Ding and Dang Canyons

MODERATE 14 reviews
#2 of 7 trails in

Ding and Dang Canyons is a 9 mile lightly trafficked loop trail located near Green River, Utah that offers scenic views and is rated as moderate. The trail is primarily used for hiking, trail running, and rock climbing and is best used from January until January. Dogs are also able to use this trail.

DISTANCE
9.0 miles
ELEVATION GAIN
1007 feet
ROUTE TYPE
Loop

dog friendly

hiking

rock climbing

trail running

views

Two level 4 short ravines through the San Rafael Reef offering a good variety of rock textures on route. The Ding & Dang Canyon loop hike is located in the San Rafael Swell near Goblin Valley. Some guidebooks refer to the canyons as 1st and 2nd Canyon. The hike travels through two slot canyons and is a fun romp for experienced hikers.

1 month ago

4 months ago

4 months ago

4 months ago

hiking
6 months ago

Great scrambling and bouldering. It's just technical enough to get some scrapes and bumps along the way, but quite feasible for even novice canyoneers. I like to go to up Ding (right at the fork in the trail) and down Dang. Depending on how the storms clear the wash a short handline or webbing can be helpful for those wanting a little extra confidence and seeking to avoid some larger jumps on a couple down climbs.

6 months ago

We had a blast! We have a 6 year old and took him but he is extremely brave, capable and can hike far. Bring snacks, water jacket, ROPE. We were lucking to stubble across a group of 3 with a 70 pound dog that was unable to make it down the ledges and drops. This is not really a trail for pups! We had to rappel this pup from ledge to ledge and he was hurt. Be prepared for varying water levels. Try to do this hike earlier in the in case something like this happens so you don't loose sun. Take a trail map. Tell someone you are going and when you expect to be back. Hike in and out 1-2 miles I think but flat like a gravel road. We went in right (ding) and came out left (dang) you'll know if you get confused as to which is which. Dang is tight and deep and difficult at times. You won't find a way around the water in dang you're going in and it's chest high. Ding for the most part if you stop and look around you can scramble up rocks to get around the beautiful pools!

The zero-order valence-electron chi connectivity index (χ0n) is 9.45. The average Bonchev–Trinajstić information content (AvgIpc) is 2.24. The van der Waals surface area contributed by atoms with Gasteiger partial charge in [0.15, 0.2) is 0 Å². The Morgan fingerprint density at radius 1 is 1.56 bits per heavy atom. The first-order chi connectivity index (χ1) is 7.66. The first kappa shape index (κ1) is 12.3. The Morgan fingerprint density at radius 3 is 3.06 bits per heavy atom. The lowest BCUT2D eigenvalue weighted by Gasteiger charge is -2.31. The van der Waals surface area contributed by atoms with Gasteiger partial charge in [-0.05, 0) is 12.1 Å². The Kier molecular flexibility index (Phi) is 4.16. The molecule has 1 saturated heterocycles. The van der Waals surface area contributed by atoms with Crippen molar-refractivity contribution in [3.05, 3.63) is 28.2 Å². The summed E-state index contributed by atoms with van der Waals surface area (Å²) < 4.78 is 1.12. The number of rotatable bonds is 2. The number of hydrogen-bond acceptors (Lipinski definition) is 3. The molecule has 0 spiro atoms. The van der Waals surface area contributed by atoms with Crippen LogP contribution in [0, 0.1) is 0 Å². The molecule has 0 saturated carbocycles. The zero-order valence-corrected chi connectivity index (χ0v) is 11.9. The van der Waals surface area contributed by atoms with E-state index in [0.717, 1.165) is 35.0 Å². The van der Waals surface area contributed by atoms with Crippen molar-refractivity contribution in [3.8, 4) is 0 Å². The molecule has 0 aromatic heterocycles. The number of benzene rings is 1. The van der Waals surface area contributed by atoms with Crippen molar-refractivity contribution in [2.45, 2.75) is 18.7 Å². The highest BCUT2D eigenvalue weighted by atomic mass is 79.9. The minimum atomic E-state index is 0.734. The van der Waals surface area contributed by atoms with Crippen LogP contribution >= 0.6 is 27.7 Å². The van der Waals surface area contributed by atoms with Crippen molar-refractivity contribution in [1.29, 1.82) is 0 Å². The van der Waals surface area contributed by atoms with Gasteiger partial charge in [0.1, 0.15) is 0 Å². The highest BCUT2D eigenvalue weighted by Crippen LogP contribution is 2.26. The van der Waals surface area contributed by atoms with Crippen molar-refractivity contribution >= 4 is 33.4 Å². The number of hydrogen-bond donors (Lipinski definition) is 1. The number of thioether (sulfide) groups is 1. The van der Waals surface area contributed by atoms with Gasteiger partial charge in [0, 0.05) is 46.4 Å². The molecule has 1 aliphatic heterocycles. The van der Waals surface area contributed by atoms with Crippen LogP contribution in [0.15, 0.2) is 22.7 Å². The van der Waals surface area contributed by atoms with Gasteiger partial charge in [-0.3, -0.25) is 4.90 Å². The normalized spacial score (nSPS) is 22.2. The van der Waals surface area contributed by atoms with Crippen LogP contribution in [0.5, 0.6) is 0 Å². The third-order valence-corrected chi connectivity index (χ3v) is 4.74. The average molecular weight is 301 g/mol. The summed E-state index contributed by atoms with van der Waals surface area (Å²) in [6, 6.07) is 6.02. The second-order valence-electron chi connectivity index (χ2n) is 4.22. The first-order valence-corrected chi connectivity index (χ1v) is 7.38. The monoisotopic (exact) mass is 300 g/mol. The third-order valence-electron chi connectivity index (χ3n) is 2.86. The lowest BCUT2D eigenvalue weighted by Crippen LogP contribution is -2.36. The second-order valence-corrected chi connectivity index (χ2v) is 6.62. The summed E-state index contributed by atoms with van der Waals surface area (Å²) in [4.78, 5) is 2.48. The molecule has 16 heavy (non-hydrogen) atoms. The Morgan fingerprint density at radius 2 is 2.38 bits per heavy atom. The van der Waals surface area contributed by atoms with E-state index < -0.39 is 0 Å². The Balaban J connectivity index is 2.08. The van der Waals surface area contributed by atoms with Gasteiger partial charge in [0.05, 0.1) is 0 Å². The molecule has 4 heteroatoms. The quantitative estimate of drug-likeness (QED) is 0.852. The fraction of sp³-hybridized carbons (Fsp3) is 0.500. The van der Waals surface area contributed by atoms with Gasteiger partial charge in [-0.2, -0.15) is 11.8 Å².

See you between a rock and a hard spot!!

hiking
7 months ago

Mid march was an incredible time to go. Much of the hike is in the sun, so it was nice to have cooler weather. Starting from Ding (on the left) and then hiking through Dang (on the right) meant that there was a lot of scrambling down. Some people might find a rope helpful in Dang, although it is definitely not necessary. There was a small (~20 feet) segment of nasty water that you either must hike or shimmy through. Definitely made for a fun half day.

hiking
7 months ago

hiking
Friday, July 08, 2016

hiking
Friday, May 15, 2015

I tend to go up Ding and down Dang. The canyons are beautiful and provide some great color contrasts between different kinds of rock. Both canyons have some difficult obstacles, especially Dang. NOT recommended for kids or pets. At one point, we had to stem across multiple large puddles while dropping down about twenty feet. Either come ready to walk through dirty water, or prepare your arms for a work out. Regardless, these canyons can be a lot of fun.

hiking
Thursday, November 13, 2014

Fun canyon with average scenery. Hiking and scrambling with some exposed climbing. Hand-line or short rope recommended.

hiking
Thursday, September 04, 2014

This was a fun hike but there are some technical and questionable obstacles. Not for someone who has a fear of heights. It's pretty exposednot as shaded as we thought as Little Wild Horse Bell Canyon Loop is. We took quite a few breaks when we came across shade. It took us closer to 5 hours to complete.

hiking
Friday, October 26, 2012

These canyons make a good loop hike. I went up Ding and down Dang a week after a rainstorm, so there was a lot of water. There were places where I was up to my chest. This is not a hike for novices or young children. Take the trail up the wash, and when it forks, the right trail is to Ding and the left is to Dang. After exiting Ding, head West, past Ding Dang Dome, until you get to the North end of Dang. There is a spot in Dang where most people rappel using an anchor in the rock. If you don't have a rope, you can get around this spot on a high ledge on the West side. Descending Dang has a couple spots where bridging and chimneying skills will be very useful. They were too high for me to be comfortable jumping. Bridging will get you past the part with chest-deep water. As with all slot canyons, don't attempt if there is any chance of rain anywhere near the canyons.